# Introduction to Integration – Fundamental Theorem of Calculus – FTC

In this section, we will discuss the most important and most used theorem of calculus – the Fundamental Theorem of Calculus (FTC). The Fundamental Theorem of Calculus will help us to:

1. Provide a way of easily calculating definite integrals.
2. Establish the connection between derivatives and integrals.

These two parts of the FTC will be discussed in detail.

 First Fundamental Theorem of Calculus Every continuous function has an antiderivative, and every anti-derivative has a derivative. Essentially, as we already established, integration and differentiation are the reverse of each other.

Example 1: Find F’(x) of

Solution:

Find f(v) and v’. Then multiply them by each other.

Since f(t) = t – 1 and v = x,

f(v) = (v) – 1 = v – 1

v’ = (x)’ = 1

f(v) * v’ = (x – 1) * 1 = x – 1

Find f(u) and u’. Then multiply them by each other.

Since f(t) = t – 1 and u = 3

f(u) = (3) – 1 = 2

u’ = (3)’ = 0

f(u) * u’ = (3 – 1) * 0 = (2) * 0 = 0

Example 2: Find F’(x) of

Solution:

Find f(v) and v’. Then multiply them by each other.

Since f(t) = 2t2-1t+2 and v = x2

f(v) = 2(x2)2-1(x2)+2= 2x4-x2+2

v’ = (x2)’ = 2x

f(v) * v’ = (2x4-x2+2)*(2x) = 4x5-2x3+4x

Find f(u) and u’. Then multiply them by each other.

Since f(t) = 2t2-1t+2 and u = x3

f(u) = 2(x3)2-1(x3)+2= 2x6-x3+2

u’ = (x3)’ = 3x2

f(u) * u’ = (2x6-x3+2)*(3x2) = 6x8-3x5+6x2

Example 3: Find F’(x) of

Solution:

Find f(v) and v’. Then multiply them by each other.

 Second Fundamental Theorem of Calculus Essentially, the definite integral of a function f(x) on an interval [a,b] is the net y-units, the change in y, that accumulate between x = a and x = b. For rate functions r(t), the definite integral on the interval [a,b] is the net y-units, the change in y, that accumulate between t = a and t = b. This can be denoted as: The second part of the Fundamental Theorem of Calculus informs us about finding the exact value of definite integrals, that is, finding the area under a curve within an interval. Guidelines for applying the second FTC: Integrate the given function to obtain the antiderivative F(x). Find F(b) and F(a) by substituting b and a into the antiderivative. Apply the formula:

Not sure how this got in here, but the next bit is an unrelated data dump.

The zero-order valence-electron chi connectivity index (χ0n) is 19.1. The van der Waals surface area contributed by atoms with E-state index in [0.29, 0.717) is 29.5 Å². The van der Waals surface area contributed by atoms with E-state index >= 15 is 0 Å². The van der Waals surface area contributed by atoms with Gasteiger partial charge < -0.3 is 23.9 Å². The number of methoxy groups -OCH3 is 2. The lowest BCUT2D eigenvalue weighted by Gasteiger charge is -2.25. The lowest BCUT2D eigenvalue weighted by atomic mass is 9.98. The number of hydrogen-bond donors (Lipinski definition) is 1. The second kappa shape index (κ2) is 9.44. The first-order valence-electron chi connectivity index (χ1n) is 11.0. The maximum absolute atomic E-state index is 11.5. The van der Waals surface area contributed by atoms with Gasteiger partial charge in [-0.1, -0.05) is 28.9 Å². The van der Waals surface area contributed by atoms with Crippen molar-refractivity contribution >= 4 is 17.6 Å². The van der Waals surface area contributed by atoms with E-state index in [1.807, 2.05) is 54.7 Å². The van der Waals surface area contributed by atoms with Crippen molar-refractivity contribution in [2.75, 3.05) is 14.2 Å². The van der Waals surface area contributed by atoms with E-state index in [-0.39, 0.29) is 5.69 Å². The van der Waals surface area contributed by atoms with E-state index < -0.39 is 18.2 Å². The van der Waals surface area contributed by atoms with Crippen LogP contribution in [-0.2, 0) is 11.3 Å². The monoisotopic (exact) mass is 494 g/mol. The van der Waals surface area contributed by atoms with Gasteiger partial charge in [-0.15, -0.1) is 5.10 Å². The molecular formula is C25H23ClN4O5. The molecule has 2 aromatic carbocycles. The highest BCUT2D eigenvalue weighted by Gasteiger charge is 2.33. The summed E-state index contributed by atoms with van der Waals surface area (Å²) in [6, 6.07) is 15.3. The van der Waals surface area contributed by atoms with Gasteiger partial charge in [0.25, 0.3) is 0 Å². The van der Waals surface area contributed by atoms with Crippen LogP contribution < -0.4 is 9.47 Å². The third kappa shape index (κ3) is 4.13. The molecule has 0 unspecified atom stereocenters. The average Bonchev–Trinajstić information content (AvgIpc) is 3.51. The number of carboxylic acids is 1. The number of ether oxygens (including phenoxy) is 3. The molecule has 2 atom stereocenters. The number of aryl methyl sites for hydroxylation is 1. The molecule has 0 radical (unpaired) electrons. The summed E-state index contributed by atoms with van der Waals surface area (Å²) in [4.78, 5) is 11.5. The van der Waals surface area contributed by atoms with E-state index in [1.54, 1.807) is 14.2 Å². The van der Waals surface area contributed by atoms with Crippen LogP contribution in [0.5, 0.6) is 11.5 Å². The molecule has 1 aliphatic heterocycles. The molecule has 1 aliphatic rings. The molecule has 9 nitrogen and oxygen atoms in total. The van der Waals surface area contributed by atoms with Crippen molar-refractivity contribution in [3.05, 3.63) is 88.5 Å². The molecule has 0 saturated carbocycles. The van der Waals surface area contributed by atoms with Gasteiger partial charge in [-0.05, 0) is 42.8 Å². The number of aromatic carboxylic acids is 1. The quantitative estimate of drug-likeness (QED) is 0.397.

Example 4: Evaluate the definite integral

Solution:

Integrate the given function to obtain the antiderivative F(x).

Using the constant rule:

Therefore, the definite integral of

Example 5: Evaluate the definite integral

Solution:

Integrate the given function to obtain the antiderivative F(x).

Using the power rule of integration:

Example 6:

Suppose you are given the function

Solution:

Integrate the given function to obtain the antiderivative F(x).

Firstly, apply the integration on the function,

Example 7: Evaluate the integral

Solution:

Integrate the given function to obtain the antiderivative F(x).

First, let’s break the integral into 2 separate integrals:

Let’s integrate the first integral using the table of integrals. For exponential functions:

 Summary of Section The Fundamental Theorem of Calculus is a theorem that connects differentiation and integration together. The first part of the theorem states that every continuous function has an antiderivative, and every anti-derivative has a derivative. Integration and differentiation are essentially the opposites of each other. The formula shows that the derivative of an integral of a function is that original function: The formula can be further expounded by knowing that the formula is an application of the chain rule: The second part of the theorem states that if we can find an antiderivative for the integrand F, then we can evaluate the definite integral by evaluating the anti-derivative at the endpoints of the interval and subtracting. The calculated difference represents the net change in a quantity.